Waikoloa Beach Resort

Waikoloa Beach Resort

The Gathering Place of the Kohala Coast

Naupaka News

November/December 2018

Waikoloa Canoe Club

Waikoloa Canoe Club

Some wa‘a are still built in this traditional fashion, but the greater majority of outrigger canoes these days are made of fiberglass and used by racing teams as well as recreational paddlers, such as at Waikoloa Canoe Club. Based on the beach at Anaeho‘omalu Bay in front of the Waikoloa Beach Marriott Resort & Spa, and adjacent to Lava Lava Beach Club, Waikoloa Canoe Club has some 300-plus members.

This past summer, the club’s racing teams had two big successes. In July, “I am pleased (and proud) to say that the Waikoloa Canoe Club paddling team won the Moku o Hawai`i Canoe Racing Association Division B Championship at Hilo Bay,” head coach Ed Teixeira said.

Then in August, the club’s Mixed Novice B crew — comprised of three men and three women who had never competitively raced in a six-person Hawaiian canoe previously — enjoyed an undefeated run in the HCRA State Championship at Ke‘ehi Lagoon, Honolulu.

How did the club do it? Teixeira says, “The club’s success was due to the quality and dedication of its paddlers and coaches. We have some very experienced members who train hard and set a very high bar. They expect the less experienced paddlers to work just as hard.”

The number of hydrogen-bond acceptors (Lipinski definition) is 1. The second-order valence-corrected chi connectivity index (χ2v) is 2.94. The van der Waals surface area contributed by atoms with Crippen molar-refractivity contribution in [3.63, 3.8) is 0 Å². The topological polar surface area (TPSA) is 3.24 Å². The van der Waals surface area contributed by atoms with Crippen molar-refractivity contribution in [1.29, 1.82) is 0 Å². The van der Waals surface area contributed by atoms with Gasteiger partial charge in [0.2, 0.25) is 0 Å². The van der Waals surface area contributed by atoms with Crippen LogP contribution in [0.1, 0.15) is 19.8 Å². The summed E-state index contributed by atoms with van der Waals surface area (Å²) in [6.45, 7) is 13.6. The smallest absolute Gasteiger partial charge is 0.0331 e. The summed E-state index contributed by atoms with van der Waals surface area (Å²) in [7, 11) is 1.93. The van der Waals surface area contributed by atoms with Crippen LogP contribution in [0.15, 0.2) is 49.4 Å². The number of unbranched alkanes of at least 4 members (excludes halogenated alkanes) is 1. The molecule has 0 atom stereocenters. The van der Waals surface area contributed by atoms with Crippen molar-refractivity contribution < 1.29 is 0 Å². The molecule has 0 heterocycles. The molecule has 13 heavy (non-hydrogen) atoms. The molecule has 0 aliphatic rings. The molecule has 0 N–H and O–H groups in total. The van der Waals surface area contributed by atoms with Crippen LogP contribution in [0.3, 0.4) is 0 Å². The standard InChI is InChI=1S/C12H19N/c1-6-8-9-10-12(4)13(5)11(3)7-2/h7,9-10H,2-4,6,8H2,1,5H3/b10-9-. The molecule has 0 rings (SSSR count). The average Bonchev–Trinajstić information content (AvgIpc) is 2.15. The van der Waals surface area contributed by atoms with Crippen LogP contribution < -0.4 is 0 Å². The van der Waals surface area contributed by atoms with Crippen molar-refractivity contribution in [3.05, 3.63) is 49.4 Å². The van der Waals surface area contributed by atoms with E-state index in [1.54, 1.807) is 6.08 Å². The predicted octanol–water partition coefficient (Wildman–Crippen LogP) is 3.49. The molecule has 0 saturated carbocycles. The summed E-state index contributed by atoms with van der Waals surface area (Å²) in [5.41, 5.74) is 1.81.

Teixeira relies on four “very dedicated” assistant coaches (Jeb Goss, Jun Balanga, Kalani Kaili, and Ronald Hayward) to work with the teams on skills including technique, power, and conditioning.

And for his part, Teixeira imparts the cultural significance of the Hawaiian canoe, but in very real-world ways. “Last year,” he says, “our club theme was malama, (to take care of), which emphasized the importance of taking care of our canoes and each other. This year, by simply rearranging the syllables,” Teixeira says, “the theme is mamala, (to fragment, splinter), which suggests the application of sufficient power in a paddler’s stroke to cause a paddle to break.”

Teixeira also finds opportunities during and after practices to remind paddlers of Hawai`i’s cultural heritage as it applies to paddling. After one of the crews spotted a tiger shark that swam under their canoe during an evening practice, Teixeira said that members of the crew weren’t frightened by the shark (mano) but marveled at its grace, speed, and power. “And that seemed like the perfect encapsulation of the skills a racing team should embody.”